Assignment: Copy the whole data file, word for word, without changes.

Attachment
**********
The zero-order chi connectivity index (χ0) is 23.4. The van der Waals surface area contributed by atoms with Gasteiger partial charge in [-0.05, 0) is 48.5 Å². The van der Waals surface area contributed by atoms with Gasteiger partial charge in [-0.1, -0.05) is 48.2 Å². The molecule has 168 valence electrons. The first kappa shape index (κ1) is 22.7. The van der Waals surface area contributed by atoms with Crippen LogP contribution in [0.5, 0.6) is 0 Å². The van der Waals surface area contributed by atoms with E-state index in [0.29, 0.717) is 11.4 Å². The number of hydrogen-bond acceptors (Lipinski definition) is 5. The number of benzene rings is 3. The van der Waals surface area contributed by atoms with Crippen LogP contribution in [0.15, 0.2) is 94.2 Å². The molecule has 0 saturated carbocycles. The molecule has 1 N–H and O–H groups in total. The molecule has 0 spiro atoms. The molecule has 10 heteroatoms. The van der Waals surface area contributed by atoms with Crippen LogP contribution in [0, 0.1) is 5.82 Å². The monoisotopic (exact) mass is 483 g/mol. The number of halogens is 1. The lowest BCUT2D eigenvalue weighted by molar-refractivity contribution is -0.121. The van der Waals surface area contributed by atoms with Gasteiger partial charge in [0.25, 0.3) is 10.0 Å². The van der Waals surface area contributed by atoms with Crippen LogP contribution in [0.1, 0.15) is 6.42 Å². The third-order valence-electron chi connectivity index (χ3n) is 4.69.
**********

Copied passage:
The zero-order chi connectivity index (χ0) is 23.4. The van der Waals surface area contributed by atoms with Gasteiger partial charge in [-0.05, 0) is 48.5 Å². The van der Waals surface area contributed by atoms with Gasteiger partial charge in [-0.1, -0.05) is 48.2 Å². The molecule has 168 valence electrons. The first kappa shape index (κ1) is 22.7. The van der Waals surface area contributed by atoms with Crippen LogP contribution in [0.5, 0.6) is 0 Å². The van der Waals surface area contributed by atoms with E-state index in [0.29, 0.717) is 11.4 Å². The number of hydrogen-bond acceptors (Lipinski definition) is 5. The number of benzene rings is 3. The van der Waals surface area contributed by atoms with Crippen LogP contribution in [0.15, 0.2) is 94.2 Å². The molecule has 0 saturated carbocycles. The molecule has 1 N–H and O–H groups in total. The molecule has 0 spiro atoms. The molecule has 10 heteroatoms. The van der Waals surface area contributed by atoms with Crippen LogP contribution in [0, 0.1) is 5.82 Å². The monoisotopic (exact) mass is 483 g/mol. The number of halogens is 1. The lowest BCUT2D eigenvalue weighted by molar-refractivity contribution is -0.121. The van der Waals surface area contributed by atoms with Gasteiger partial charge in [0.25, 0.3) is 10.0 Å². The van der Waals surface area contributed by atoms with Crippen LogP contribution in [0.1, 0.15) is 6.42 Å². The third-order valence-electron chi connectivity index (χ3n) is 4.69.